Improving state-space fishery population model

I’m fitting about as simple of a model as there comes in population dynamics. It’s a logistic population model with observation and process error, where we have observed catches and an index of abundance from a fishery, and want to estimate population parameters such that given the catch history we can fit the abundance index. But I’m having some trouble making it converge properly across a broad range of fisheries. Specifically, while I can get a good fit (and convergence) for one fishery with some messing with the hyperparameters, when I try and use said model to fit data from many different fisheries the thing starts to run into all kinds of divergence and max_treedepth problems. The answer may simply be that I need to develop some routines for adjusting the hyperparameters for specific fisheries, or just be more patient.

I’m curious though if the community has any recommendations on ways to improve the overall structure of the model. In particular, I’ve never actually come across a dynamic population model on any of the Stan forums, and so am wondering if there are some tricks/nuances to using Stan in these circumstances (i.e. fitting a population model that evolves over time) that I should be using. I’ve included a link to the data and the stanfit object. The observation error (sigma_obs) appears to be a particular problem and I’m wondering if there’s a better transformation here.

data {
    int<lower = 1> nt; // number of time steps to run

    vector[nt] catch_t; // observed catch

    vector[nt] log_index; // observed log population index


parameters {

  real log_r; // log intrinsic growth rate

  real<lower = 1> k_mult; // multiplier on mean catch to define carrying capacity

  real<upper = 0> log_q; // catchability coefficient

  real<lower = 0> sigma_obs; // observation error

  real<lower = 0> sigma_r; // process error

  vector[nt] log_rec_dev; // recruitment deviates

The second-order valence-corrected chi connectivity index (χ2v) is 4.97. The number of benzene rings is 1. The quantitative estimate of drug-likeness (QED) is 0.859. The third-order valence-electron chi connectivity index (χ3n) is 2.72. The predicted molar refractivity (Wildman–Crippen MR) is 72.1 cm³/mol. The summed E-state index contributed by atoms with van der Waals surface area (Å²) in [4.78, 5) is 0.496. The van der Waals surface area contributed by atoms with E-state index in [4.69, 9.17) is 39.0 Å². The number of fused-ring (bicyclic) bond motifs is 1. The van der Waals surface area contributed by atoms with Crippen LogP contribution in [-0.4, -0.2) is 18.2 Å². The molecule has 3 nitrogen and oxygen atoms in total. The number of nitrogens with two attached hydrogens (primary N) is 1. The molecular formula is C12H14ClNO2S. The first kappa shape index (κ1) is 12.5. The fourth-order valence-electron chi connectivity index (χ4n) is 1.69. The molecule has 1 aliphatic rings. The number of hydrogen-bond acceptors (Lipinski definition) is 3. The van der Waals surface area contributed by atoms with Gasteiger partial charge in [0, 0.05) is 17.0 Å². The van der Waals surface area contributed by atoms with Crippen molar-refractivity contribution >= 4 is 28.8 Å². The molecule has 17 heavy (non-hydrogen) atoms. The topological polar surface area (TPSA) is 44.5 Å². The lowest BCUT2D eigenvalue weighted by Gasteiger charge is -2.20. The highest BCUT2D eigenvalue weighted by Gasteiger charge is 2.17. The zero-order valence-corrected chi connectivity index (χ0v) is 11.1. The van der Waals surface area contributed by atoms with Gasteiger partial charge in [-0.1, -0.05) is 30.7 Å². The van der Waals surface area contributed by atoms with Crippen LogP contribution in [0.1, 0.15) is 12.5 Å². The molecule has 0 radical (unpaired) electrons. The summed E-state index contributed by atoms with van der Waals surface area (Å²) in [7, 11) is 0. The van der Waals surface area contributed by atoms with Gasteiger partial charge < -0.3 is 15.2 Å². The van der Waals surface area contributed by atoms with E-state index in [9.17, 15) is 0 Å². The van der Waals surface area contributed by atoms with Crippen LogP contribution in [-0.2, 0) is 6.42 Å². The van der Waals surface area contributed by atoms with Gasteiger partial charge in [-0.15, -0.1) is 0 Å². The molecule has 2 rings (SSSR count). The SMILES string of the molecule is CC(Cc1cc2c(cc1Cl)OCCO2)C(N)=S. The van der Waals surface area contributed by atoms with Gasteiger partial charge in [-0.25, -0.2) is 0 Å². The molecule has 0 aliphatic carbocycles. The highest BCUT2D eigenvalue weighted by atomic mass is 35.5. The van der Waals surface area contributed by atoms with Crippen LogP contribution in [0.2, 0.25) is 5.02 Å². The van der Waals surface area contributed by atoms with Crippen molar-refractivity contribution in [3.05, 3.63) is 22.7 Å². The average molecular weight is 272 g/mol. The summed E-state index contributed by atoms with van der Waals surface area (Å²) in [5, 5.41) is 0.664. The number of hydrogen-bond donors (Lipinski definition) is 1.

transformed parameters{

  real k;

  real r;

  real q;

  real temp;

  real penalty;

  vector[nt] b_t;

  vector[nt] index_t;

  vector[nt] rec_dev;

  rec_dev = exp(sigma_r * log_rec_dev - sigma_r^2/2);

  q = exp(log_q);

  r = exp(log_r);

  k = k_mult * (mean(catch_t) * 4 / r);

  b_t = rep_vector(1e-3, nt);

  index_t = rep_vector(1e-3, nt);

  b_t[1] = k * rec_dev[1];

  penalty = 1e-3;

  for (t in 2:nt){

    temp = ((b_t[t - 1]  + b_t[t - 1]*r*(1 - b_t[t - 1] / k)) - catch_t[t - 1]) * rec_dev[t];

    if (temp  <= 0){ // if catches produce negative population

      penalty += temp^2;

      b_t[t] = 1e-3;

    } else {

      b_t[t] = temp;


  } // close time loop

  index_t = b_t * q; // calculate estimated population index


model {

  log_index ~ normal(log(index_t), sigma_obs);

  log_r ~ normal(log(0.2),2);

  k_mult ~ normal(2,5);

  log_q ~ normal(-6,0.5);

  sigma_obs ~ cauchy(0,2.5);

  sigma_r ~ normal(0.2,0.001); // constraining tightly for now

  log_rec_dev ~ normal(0,1);

  target += -penalty; // penalty for crashing the population


Hi Dan,
Did you ever get a solution to this old issue? I’m having similar issues with the sigma params as you’ve described.
I’ve been using gamma priors on precision as recommended in the literature, they are marginally less problematic than the cauchy you have. But still running into convergence issues

If anyone every follows up on this, here’s my solutions.
First read Dan Ovando’s blog post on the topic, which has lots of tricks for getting efficient convergence on these types of models:
The solutions I came to were:
Set initial values that make sense for the model (stan defaults to uniform random value drawn from -2 to 2)